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Getting pregnant again
Having another baby might be the last thing on your mind right now. But getting pregnant too soon after giving birth can be risky for both you and your baby. Becoming pregnant again within a year of giving birth increases the chance that your new baby will be born too soon. Babies that are born too soon can have health problems.
Planning your next pregnancy if you want more children — or preventing a pregnancy if you don't — is important. Spacing pregnancies at least 12 months apart will give your body time to fully recover. In the meantime, using reliable birth control is the best way to prevent pregnancy until you decide if and when to have another baby. Women who have just given birth should wait three weeks before using birth control that contains both estrogen and progestin. This includes the pill, the patch, and vaginal ring. Using these methods in the early weeks after giving birth increases the risk of dangerous blood clots. Wait six weeks to use birth control with both estrogen and progestin if you delivered by c-section or have other risk factors for blood clots. These risk factors include obesity, history of blood clots, smoking, or preeclampsia. Women have many good choices for birth control after giving birth. Keep in mind that breastfeeding alone isn't a foolproof way to prevent pregnancy. Talk to your doctor about your birth control options.
Read more from womenshealth.gov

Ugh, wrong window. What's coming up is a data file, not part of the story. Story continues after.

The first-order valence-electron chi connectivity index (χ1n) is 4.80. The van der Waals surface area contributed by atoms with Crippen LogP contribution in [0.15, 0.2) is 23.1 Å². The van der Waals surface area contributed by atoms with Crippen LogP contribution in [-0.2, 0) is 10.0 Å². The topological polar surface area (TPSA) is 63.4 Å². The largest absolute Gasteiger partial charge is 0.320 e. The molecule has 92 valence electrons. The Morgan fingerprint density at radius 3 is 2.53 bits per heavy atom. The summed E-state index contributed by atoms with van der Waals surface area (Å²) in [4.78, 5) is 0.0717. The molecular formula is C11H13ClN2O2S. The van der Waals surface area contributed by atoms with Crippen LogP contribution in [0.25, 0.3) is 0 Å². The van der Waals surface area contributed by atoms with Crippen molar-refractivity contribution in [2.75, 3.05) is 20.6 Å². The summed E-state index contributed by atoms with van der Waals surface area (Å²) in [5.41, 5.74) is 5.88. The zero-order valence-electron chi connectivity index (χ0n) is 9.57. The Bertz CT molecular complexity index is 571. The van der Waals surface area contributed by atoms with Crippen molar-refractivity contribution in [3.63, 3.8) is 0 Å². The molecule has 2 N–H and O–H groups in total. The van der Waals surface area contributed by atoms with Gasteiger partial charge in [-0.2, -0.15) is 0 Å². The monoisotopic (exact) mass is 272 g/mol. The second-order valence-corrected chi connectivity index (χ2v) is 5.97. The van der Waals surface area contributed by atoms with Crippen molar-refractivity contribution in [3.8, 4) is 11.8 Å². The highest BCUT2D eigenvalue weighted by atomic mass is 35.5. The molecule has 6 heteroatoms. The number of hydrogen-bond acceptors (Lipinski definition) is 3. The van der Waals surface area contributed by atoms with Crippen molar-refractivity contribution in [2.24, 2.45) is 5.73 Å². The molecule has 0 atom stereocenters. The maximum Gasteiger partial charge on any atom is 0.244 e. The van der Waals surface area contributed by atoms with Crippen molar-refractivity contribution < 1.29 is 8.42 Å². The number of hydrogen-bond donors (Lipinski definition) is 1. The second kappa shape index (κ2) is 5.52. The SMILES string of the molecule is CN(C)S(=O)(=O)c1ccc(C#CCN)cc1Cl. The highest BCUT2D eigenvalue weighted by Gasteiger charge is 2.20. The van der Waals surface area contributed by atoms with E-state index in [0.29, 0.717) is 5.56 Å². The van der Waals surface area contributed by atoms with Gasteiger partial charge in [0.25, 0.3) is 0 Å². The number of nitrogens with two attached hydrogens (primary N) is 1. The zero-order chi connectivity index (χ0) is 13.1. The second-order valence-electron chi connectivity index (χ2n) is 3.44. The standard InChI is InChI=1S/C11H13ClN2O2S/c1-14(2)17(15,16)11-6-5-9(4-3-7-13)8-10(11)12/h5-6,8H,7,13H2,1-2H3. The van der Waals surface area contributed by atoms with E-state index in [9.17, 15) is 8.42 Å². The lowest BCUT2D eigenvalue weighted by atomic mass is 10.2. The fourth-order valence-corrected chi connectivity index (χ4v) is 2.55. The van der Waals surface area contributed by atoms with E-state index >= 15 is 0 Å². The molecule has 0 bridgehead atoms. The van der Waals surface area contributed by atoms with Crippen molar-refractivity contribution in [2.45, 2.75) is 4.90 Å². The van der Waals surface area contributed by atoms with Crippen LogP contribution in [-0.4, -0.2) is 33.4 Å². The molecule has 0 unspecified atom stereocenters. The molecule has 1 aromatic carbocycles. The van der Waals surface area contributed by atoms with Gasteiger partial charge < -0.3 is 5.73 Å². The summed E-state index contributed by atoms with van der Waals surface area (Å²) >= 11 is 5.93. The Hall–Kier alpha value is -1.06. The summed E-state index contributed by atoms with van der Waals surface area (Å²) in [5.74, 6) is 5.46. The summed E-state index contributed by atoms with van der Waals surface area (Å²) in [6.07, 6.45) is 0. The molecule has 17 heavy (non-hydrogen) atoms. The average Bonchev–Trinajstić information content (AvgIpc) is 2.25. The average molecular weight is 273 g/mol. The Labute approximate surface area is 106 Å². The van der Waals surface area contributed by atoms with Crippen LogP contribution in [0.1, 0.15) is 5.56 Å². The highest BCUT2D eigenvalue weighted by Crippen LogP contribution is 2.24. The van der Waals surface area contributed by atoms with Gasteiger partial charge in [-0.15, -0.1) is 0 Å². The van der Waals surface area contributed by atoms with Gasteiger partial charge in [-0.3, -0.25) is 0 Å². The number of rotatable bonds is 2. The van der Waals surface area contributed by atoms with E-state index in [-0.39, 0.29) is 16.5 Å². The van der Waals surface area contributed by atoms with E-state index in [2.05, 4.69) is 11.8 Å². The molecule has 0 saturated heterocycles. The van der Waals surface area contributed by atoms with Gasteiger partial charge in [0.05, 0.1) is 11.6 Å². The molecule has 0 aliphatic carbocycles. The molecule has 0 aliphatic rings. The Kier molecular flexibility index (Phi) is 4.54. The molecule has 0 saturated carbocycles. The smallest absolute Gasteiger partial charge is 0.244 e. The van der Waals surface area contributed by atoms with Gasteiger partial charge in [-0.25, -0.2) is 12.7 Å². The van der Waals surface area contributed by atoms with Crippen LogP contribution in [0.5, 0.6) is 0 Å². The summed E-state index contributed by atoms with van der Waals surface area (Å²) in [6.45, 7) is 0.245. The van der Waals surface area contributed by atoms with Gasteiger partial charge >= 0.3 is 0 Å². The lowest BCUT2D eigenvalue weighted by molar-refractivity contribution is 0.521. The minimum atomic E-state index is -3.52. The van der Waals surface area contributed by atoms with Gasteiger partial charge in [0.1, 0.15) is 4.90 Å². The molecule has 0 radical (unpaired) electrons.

Birth Control Methods Fact Sheet — This fact sheet explains the different types of birth control (contraceptives) that are available for women and answers common questions that can help a woman decide which form is best for her. It discusses the safety and effectiveness of each method, and whether or not it protects against sexually transmitted infections (STIs).
Explore other publications and websites
Birth Control and Family Planning — There are a number of birth control methods available, and there are many factors to consider before choosing one. This fact sheet discusses each option’s cost, effectiveness, availability, and more.
Birth Control: How Hormones Work to Prevent Pregnancy (Copyright © Association of Reproductive Health Professionals) — This interactive Internet site provides information on how the various types of birth control methods work to regulate hormones and prevent a woman from becoming pregnant.
What Is Withdrawal? (Copyright © American Pregnancy Association) — This fact sheet has information on the birth control method called withdrawal. It explains what it is and how effective it is as a natural method of family planning.
Connect with other organizations
American Academy of Family Physicians
American College of Obstetricians and Gynecologists
March of Dimes
Planned Parenthood Federation of America
U.S. Food and Drug Administration
Content last updated November 15, 2011.
Resources last updated September 27, 2010.
A federal government website managed by the Office on Women's Health in the Office of the Assistant Secretary for Health at the U.S. Department of Health and Human Services.
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